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This Stanford-designed system will help you navigate the workplace after COVID-19

Creating rituals and practices will keep employees engaged and happy no matter where they’re working from.

This Stanford-designed system will help you navigate the workplace after COVID-19
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It’s been more than a year since the majority of office workers went remote. People have scrambled to adjust and keep both their work and home lives afloat. Sorry, you’re on mute! Hold on a minute, my camera’s not working. Never mind that, my kindergartner is invading the room. Can you see my screen?

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One year of working this way has revealed the shortcomings of our existing tools and practices. But it’s also an opportunity to rethink our practices from the ground up. What actually works for us? How did we end up like this?

Companies are already starting to discuss a post-pandemic future in which remote work is much more prevalent. But the reality will likely be hybrid, with some employees working mostly remotely, some working largely from the office, and some doing both. This creates a number of challenges but also the opportunity to redefine work. Companies should leverage rituals to prepare themselves for this hybrid future.

Ann Swidler’s seminal work, Culture in Action, states that people use culture as a tool kit in unsettling times, which COVID-19 certainly is. Being intentional about creating cultural practices like habits, routines, rituals, and stories can help redefine work as we move into a new normal.

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How can we be more intentional about these culture practices? At Stanford d.school, we’ve been using a human-centered design approach to creating rituals. We began with personal rituals, then shifted to work. Initially, these were designed for in-person work, but as COVID-19 forced people out of the office, we adapted them for remote work. These seven components are critical to creating an effective hybrid work environment.

Infuse equalizers into your meetings

Do you remember a time when you were the only one connecting to a meeting virtually? Having such a limited remote presence created an unfair advantage for the majority of people who were in the same physical space. This asymmetric participation will be exacerbated in the upcoming hybrid era. To create more equitable participation and distribution of power, you need equalizer meeting practices.

[Image: courtesy of the author]
For instance, everyone could connect from a screen instead of populating an office room. Teams can identify meeting spots in the office with interesting backgrounds. To make it more engaging, people can gather in pairs or trios and connect to the bigger meeting within these pods. Further, the meeting host should make a greater effort to engage remote participants by starting conversation rounds with them or asking questions that include them in the discussion. The role of meeting host can rotate between remote and in-person participants so that the weight is more balanced.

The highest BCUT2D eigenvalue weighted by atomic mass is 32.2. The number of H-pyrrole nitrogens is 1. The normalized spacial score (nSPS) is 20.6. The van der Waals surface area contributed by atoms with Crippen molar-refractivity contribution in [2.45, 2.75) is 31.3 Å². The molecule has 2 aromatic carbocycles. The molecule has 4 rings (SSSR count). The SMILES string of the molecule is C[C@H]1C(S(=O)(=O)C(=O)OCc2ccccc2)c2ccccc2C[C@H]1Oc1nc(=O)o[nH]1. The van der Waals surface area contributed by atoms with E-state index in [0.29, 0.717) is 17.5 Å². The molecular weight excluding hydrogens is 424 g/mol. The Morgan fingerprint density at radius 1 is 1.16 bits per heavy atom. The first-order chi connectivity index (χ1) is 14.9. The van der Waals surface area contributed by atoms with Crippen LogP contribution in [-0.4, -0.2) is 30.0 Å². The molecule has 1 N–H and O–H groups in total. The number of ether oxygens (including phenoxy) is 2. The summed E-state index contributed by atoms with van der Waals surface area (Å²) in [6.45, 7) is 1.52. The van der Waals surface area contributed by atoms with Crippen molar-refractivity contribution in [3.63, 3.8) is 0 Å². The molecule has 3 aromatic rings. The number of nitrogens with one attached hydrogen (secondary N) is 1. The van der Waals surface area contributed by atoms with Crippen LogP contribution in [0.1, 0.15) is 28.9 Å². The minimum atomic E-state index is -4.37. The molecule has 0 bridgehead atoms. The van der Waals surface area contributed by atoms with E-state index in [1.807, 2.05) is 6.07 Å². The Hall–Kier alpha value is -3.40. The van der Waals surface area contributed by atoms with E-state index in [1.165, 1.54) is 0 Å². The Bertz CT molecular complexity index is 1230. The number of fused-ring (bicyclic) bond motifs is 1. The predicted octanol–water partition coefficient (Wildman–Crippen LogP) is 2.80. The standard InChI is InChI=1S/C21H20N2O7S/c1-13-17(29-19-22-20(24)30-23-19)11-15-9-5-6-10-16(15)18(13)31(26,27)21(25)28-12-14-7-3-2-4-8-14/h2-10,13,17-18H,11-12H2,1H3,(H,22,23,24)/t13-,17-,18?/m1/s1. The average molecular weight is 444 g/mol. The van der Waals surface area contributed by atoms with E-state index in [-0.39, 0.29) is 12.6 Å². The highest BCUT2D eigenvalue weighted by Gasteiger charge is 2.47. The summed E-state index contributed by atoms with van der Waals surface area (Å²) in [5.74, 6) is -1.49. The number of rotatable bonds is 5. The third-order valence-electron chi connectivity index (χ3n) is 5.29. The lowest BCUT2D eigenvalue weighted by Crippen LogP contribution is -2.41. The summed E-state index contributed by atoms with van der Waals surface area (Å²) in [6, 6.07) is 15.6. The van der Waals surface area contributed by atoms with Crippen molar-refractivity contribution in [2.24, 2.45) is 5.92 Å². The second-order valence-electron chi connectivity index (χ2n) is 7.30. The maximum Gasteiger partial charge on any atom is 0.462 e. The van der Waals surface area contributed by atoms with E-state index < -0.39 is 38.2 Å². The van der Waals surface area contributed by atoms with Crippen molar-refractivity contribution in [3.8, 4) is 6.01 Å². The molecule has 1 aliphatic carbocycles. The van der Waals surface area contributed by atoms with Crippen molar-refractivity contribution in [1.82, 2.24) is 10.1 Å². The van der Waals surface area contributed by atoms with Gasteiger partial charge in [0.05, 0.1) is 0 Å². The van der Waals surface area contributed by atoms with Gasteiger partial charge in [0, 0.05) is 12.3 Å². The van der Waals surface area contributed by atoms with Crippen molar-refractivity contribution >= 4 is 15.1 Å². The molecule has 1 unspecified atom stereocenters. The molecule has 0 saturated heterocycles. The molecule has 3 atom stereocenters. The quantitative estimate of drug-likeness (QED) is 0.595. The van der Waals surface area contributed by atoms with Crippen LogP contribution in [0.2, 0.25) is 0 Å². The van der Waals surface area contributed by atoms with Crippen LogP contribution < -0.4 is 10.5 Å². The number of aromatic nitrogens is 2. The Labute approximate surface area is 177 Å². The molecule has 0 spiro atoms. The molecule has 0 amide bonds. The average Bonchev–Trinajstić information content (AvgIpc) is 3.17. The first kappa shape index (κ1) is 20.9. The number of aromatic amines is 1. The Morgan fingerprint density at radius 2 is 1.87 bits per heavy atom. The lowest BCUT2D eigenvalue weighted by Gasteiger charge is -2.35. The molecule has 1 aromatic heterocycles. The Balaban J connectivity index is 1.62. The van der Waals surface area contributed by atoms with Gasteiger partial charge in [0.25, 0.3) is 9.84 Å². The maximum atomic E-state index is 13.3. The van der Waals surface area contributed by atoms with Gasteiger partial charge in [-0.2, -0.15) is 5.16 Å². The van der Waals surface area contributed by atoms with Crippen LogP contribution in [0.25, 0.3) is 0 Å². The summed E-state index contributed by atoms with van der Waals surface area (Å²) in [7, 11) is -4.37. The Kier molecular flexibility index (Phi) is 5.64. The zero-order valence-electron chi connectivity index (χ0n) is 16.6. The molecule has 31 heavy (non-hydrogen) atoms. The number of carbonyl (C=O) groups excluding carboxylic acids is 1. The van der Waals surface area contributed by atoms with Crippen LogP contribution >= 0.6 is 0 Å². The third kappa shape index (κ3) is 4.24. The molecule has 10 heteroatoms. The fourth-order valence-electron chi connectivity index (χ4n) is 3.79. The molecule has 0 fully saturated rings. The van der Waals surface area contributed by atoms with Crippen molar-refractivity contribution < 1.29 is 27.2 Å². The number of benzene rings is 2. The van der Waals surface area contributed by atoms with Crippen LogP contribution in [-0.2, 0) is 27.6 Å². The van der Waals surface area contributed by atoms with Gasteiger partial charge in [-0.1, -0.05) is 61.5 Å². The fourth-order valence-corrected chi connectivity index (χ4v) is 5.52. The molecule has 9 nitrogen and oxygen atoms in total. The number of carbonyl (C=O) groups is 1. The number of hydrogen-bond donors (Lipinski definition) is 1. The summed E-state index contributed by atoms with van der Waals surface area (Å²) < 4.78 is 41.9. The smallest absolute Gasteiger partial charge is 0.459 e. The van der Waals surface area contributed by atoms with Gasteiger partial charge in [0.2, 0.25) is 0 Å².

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Add care practices to your weekly team life

The pandemic showed us the hard way that well-being matters more than anything else. When we’re back in office, companies should instill practices that nurture a caring environment. This is as critical as the work that needs to be done. Such a mental shift isn’t easy, and companies will need to acknowledge that more “work” hours must be spent doing nontraditional activities.

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Here are a few ideas: Teams can set caring time blocks on their calendar for set activities. For example, the team can set Local Adventure days to hike or sightsee together while enjoying lunch. This can be extended to remote employees by offering them free lunch and suggesting a destination in their area. Adventure highlights from different locations can be shared when everyone returns.

Space is another strategy, and wellness rooms can be designed with more intentionality. For instance, we designed a wellness room in our workspace that has a forest ambience with a wall-to-wall forest mural, a diffuser, and comfortable seating for people to rejuvenate. Rather than seeing these activities as time away from the bottom line, companies need to understand how they play into employees’ overall mental health and productivity.

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Strengthen human connection with special-interest gatherings

Human connection is the bedrock of collaboration and getting things done. Jane Dutton coined the phrase “high-quality connection” to articulate why personal connections matter and how they can pave a way for high-performing teams. Research also shows that people’s efficiency increases when they know each other personally and have relationships that go beyond the workplace. This will become more challenging in a hybrid work environment, so it’s even more important for team leads to initiate gatherings that give employees the opportunity to connect.